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Year : 2020  |  Volume : 9  |  Issue : 8  |  Page : 4196-4199

Correlation of self-reported sleep duration with working memory of adolescents

1 Department of Physiology, AIIMS, Jodhpur, Rajasthan, India
2 Department of Physiology, AIIMS, Nagpur, Maharashtra, India
3 Trainee, Emirates Speciality Hospital, Dubai Health Care City, Dubai, United Arab Emirates

Correspondence Address:
Dr. Bharati Mehta
H-53, Shastri Nagar, Jodhpur, Rajasthan - 342 003
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Source of Support: None, Conflict of Interest: None

DOI: 10.4103/jfmpc.jfmpc_600_20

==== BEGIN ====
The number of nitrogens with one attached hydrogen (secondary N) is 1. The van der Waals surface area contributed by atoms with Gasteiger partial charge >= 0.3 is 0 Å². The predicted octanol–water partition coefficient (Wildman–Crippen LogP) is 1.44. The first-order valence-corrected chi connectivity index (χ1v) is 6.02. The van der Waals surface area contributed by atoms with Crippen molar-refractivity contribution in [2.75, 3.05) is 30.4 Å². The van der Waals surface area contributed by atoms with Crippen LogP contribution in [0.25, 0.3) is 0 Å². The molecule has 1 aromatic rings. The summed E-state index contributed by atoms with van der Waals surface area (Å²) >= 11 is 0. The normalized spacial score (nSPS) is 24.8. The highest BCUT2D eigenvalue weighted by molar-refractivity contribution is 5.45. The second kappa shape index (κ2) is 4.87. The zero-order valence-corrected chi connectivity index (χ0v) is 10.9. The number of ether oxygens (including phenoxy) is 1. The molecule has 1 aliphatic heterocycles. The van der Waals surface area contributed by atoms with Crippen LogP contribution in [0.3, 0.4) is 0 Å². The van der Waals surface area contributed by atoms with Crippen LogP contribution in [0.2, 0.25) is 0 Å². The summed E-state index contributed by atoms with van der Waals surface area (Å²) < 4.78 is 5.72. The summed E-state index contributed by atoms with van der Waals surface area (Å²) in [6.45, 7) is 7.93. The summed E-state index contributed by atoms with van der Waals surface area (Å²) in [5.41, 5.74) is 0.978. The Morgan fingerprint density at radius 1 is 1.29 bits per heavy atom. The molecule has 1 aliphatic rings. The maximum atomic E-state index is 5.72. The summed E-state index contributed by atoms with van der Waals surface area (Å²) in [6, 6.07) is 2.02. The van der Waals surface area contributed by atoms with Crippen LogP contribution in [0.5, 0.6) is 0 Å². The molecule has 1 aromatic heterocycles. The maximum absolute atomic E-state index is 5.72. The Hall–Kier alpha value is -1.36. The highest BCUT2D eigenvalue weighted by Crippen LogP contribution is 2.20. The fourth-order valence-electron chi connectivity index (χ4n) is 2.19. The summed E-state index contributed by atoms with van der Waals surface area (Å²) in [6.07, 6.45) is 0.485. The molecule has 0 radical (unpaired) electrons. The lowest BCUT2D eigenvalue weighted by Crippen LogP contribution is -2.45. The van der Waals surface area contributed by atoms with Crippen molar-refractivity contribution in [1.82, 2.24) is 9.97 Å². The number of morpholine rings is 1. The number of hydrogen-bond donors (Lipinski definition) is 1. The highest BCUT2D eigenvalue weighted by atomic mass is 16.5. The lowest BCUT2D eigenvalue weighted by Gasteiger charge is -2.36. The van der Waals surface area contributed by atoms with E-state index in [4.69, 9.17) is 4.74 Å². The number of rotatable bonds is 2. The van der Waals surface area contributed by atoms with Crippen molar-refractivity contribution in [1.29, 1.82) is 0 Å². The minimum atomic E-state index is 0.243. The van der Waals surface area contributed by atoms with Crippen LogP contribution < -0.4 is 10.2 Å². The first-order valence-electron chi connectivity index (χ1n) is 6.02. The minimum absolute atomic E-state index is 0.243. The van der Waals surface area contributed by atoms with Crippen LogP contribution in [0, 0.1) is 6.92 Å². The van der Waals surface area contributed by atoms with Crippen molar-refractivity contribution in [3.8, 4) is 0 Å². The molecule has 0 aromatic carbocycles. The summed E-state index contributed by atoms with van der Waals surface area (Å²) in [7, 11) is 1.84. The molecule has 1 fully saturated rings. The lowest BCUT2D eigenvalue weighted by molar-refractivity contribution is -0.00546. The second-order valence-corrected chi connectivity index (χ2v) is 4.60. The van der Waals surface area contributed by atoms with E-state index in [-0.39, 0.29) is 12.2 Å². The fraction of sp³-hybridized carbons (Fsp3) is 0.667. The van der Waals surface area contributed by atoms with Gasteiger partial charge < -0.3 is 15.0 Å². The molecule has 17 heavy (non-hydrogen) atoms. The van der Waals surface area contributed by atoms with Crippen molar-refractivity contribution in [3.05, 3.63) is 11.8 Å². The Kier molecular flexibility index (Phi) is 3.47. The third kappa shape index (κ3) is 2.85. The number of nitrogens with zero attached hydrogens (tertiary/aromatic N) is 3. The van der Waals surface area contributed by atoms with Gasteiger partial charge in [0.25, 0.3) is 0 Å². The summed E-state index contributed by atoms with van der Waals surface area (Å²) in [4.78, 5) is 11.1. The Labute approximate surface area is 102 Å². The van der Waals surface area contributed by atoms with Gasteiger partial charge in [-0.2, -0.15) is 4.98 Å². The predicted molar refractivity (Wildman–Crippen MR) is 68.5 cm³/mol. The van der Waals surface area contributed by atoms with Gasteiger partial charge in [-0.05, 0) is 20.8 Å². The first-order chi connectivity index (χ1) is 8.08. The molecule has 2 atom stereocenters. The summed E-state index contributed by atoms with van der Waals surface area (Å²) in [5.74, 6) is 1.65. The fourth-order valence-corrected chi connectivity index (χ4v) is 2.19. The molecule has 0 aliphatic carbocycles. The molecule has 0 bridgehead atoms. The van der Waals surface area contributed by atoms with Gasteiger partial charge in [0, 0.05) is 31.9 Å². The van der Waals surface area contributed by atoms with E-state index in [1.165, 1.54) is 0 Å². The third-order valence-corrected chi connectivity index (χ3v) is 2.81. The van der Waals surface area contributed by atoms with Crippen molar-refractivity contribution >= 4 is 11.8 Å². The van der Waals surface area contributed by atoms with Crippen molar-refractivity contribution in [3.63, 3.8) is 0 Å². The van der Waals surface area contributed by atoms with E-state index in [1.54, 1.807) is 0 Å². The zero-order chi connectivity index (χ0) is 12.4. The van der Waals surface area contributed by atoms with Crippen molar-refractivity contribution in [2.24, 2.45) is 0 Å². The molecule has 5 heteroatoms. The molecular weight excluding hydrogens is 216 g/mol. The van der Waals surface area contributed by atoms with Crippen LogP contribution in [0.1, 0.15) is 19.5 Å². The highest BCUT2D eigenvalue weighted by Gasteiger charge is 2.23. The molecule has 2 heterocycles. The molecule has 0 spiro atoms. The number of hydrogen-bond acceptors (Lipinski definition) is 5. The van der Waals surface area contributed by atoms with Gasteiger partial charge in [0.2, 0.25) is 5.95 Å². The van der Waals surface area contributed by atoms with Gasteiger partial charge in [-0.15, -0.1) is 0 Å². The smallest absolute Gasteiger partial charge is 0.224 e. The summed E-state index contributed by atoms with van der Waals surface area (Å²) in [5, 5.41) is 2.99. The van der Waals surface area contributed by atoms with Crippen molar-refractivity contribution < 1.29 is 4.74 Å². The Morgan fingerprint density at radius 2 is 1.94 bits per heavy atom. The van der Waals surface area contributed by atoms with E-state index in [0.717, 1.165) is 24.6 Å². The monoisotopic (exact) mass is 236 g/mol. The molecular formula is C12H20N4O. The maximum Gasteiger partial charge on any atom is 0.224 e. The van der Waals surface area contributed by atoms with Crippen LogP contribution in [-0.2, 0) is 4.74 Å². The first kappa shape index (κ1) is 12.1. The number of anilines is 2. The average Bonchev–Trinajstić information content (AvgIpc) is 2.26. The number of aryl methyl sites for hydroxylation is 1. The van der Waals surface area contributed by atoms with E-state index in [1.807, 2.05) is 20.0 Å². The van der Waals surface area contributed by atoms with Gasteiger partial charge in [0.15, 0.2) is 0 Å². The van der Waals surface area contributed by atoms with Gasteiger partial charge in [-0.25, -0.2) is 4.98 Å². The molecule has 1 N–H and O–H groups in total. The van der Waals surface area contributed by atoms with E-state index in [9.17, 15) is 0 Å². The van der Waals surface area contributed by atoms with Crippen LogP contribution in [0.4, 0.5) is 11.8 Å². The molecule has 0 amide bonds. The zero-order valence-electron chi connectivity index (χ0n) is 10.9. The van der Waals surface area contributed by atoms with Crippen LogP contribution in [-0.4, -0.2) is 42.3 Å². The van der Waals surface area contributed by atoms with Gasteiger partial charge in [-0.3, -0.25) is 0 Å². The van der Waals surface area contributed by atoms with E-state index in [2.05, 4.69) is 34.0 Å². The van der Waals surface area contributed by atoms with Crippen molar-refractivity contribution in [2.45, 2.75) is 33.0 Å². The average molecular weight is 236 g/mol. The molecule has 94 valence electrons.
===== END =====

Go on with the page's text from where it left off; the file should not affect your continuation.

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Context: With the increasing use of electronic devices and social media, the duration of sleep has consistently reduced in adolescents. Sleep restriction eventually leads to cognitive performance declines. Poor sleep and working memory difficulties are both associated with learning difficulties leading to poor academic performance. Aims: We postulated that decreased sleep duration decreases the working memory of adolescents and eventually their academic performance. Settings and Design: Cross-sectional Study. Methods and Material: The study was conducted on 114 school students; 62 boys and 52 girls (age 13.8 ± 0.91 and 13.65 ± 0.88 years, respectively). Sleep was monitored by self-reported diary. Working memory was tested by the n-back task. The students were given 1-back and 2-back visual tasks in two blocks and accuracy of each of the tests was calculated. Statistical Analysis Used: Prism software was used and Mann-Whitney-U test and Spearman Correlation tests were employed. Results: Sleep duration range was 4.15-12 hours with a mean of 7.63 ± 1.35 hours. The sleep duration in males and females, respectively was 6.94 ± 0.94 hrs. and 8.5 ± 1.31 hrs.; significant (p = 0.0001). The total n-back score accuracy (1-back and 2-back) was 52.11 ± 17.32% in males and 52.24 ± 17.40% in females (p = 0.976). Spearman Correlation between sleep-duration and total n-back score was not found to be statistically significant (p = 0.611). However, the correlation of total n-back score with academic performance was statistically significant. Conclusions: The working memory was not statistically different in males and females, and was not significantly correlated with sleep duration, though it was significantly associated with the academic performance.

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